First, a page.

William Boroski and Stephen Bastian
A portable EQUOTIP hardness tester was used for these measurements.
The measured Brinell hardness of the wind baffle drive surface was 178,
which corresponds to 1040 in a normalized state. The measured Brinell
hardness of the drive roller surface that contacts the drive surface was
211, which indicates that the roller drive surfaces may have been slightly
work-hardened. The Brinell hardness of the drive roller side faces and
flange is 202 and 192, respectively. Since the Brinell hardness
of 1040 hot-rolled steel in its as-rolled state is 201, it appears that
the roller drive surface is the only part of the roller that may have been
The accuracy of the measurement system is determined by how the measured values are used. When using the hardness values obtained directly from the EQUOTIP readout, the average measurement deviation is 0.5% (+/- 4 units throughout the entire measurement range). However, there is a loss of accuracy when converting the hardness value into static indentation hardness numbers, such as Brinell or Rockwell. The mean conversion deviation ranges from +/-3% to +/15%, depending on the measuring range and the static method used. One reason for the large variation is that there is no clear physical relationship between the various measurement methods. A second reason is that the comparison of hardness values from different scales includes the measuring deviations of each of the methods. For the measurements described in this report, the conversion deviation when converting from the raw hardness values into the Brinell hardness equivalent is +/-7%.
The calibration of the hardness tester was checked and verified before
and after these measurements were made. Calibration was checked against
a standard supplied with the unit. The surface hardness of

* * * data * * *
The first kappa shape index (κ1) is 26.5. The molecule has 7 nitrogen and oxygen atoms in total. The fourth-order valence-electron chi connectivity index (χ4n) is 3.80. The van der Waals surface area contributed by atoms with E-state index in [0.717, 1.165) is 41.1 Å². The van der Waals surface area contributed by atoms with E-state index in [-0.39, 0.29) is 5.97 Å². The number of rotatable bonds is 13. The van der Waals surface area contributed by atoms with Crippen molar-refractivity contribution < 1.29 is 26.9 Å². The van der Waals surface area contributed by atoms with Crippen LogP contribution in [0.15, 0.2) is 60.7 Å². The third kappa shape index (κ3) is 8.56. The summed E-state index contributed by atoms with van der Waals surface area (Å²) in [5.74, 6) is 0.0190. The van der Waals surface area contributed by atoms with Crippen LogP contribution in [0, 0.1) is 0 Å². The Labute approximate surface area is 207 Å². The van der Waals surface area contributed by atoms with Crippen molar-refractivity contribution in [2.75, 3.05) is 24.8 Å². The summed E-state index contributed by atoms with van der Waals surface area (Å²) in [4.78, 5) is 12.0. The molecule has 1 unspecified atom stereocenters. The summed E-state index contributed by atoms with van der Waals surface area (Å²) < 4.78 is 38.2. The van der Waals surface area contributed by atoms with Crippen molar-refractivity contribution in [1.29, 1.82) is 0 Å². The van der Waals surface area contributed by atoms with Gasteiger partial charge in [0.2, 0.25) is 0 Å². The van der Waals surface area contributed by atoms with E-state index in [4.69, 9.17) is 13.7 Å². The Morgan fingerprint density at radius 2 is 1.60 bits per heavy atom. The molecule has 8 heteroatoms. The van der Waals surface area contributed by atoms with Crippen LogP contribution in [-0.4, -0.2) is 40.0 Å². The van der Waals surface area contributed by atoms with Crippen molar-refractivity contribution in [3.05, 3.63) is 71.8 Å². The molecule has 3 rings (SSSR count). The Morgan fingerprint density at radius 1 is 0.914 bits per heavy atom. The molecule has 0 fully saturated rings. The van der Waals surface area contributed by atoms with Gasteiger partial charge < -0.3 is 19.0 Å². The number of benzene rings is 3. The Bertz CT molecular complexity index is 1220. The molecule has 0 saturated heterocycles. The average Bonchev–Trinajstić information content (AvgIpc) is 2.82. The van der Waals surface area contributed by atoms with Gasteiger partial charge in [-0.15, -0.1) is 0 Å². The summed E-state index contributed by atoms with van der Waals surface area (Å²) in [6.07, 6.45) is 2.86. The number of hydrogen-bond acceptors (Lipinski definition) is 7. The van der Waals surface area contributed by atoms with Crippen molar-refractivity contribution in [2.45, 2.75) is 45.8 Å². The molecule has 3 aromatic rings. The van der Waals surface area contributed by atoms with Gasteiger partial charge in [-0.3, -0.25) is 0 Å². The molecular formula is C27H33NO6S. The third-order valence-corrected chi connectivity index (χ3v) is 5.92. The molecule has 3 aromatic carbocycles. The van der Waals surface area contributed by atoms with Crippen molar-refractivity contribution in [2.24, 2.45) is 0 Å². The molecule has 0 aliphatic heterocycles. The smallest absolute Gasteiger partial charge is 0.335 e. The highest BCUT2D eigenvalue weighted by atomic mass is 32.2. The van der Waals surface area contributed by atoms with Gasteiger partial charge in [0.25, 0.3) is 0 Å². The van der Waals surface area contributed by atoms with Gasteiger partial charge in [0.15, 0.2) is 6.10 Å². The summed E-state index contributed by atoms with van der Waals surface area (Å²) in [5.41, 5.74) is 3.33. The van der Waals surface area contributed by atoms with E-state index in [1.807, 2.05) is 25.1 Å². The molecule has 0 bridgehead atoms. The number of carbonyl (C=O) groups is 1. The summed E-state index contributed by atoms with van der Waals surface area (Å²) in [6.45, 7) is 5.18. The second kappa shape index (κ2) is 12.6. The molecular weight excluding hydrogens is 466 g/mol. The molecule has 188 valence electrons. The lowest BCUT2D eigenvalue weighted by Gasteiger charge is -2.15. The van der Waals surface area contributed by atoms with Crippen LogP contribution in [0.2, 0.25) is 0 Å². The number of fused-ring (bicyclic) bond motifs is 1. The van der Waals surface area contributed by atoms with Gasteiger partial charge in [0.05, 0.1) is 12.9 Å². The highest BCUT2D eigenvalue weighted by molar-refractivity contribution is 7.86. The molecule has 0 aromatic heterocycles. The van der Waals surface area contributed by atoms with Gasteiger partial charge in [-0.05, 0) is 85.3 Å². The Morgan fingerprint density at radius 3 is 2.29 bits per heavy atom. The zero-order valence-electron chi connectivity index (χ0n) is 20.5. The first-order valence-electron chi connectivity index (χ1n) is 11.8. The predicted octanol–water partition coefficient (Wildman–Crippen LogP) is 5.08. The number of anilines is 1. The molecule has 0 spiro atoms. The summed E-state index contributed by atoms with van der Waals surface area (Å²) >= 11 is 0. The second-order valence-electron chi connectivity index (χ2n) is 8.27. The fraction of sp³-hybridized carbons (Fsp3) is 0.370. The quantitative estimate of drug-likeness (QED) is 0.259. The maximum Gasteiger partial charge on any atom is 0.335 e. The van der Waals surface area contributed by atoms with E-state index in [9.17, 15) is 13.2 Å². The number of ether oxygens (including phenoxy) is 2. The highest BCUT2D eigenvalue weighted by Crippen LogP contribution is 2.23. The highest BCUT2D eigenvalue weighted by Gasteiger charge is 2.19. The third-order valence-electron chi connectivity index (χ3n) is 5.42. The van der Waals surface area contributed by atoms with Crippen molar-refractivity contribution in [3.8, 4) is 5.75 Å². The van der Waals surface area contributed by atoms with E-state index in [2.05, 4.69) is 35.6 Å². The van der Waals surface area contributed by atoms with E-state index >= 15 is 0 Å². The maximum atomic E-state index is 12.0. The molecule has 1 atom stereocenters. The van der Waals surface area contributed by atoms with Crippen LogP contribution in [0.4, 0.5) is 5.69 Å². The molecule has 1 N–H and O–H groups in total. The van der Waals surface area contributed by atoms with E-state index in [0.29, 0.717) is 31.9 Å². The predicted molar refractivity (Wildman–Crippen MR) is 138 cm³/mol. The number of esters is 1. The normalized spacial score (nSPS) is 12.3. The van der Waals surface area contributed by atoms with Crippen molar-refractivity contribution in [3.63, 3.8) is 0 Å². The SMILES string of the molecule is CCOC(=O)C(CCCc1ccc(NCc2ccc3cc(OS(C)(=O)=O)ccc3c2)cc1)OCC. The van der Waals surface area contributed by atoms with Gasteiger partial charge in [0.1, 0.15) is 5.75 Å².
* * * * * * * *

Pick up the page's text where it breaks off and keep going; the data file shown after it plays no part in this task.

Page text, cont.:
the standard was 760 +/- 6. The hardness measured by the tester was
760 for both calibration checks.
The average Brinell hardness for the drive surface and guide roller
surface is given in the following table.
|Guide Roller Surface||
From Machinery's Handbook, Vol. 24, 1040 hot-rolled steel in the normalized
state has a Brinell hardness of 170, and in the as-rolled state has a Brinell
hardness of 201 . Within the accuracy of these measurements, it appears
that the metal ring that provides the drive and guide roller surfaces has
been normalized but not hardened. The Machinery's Handbook defines
normalizing as the process in which an iron-base alloy is heated to a temperature
above the transformation range and subsequently cooled in still air at
room temperature. Carbon-steels are normalized to put the material
into a uniform, unstressed condition such that the material will respond
to further heat treatments. Normalizing is also used to transform
steel into a sufficiently soft state for machining. For low-carbon
steels, normalizing alone is sufficient. For medium and higher carbon
steels, the normalizing process is typically preceeded by an annealing
process. This two-part process is often called double-annealing.
As 1040 is a medium-carbon steel, it is possible that the drive surface
material was double-annealed. However, that fact cannot be ascertained
from these measurements. What is clear is that neither the drive
surface nor the guide surface have been hardened.
The average Brinell hardness for the various roller surfaces is given
in the following table.
|Drive surface||211 +/ 4|
|Front/back face surfaces||
The drive rollers are made from 1045 hot-rolled steel. Brinell hardness numbers were not readily available for 1045, so values for 1040 were used for comparison purposes. The Brinell hardness for 1040 in the as-rolled condition is 201, therefore it appears that the rollers as a whole have not been heat-treated. It appears that the flange is the softest part of the roller, and that the drive surface has either been locally treated or has work-hardened due to contact with the drive surface.
2. Machinery's Handbook, 24th Edition, Industrial Press,
Inc., New York (1992).
Last modified 02/23/99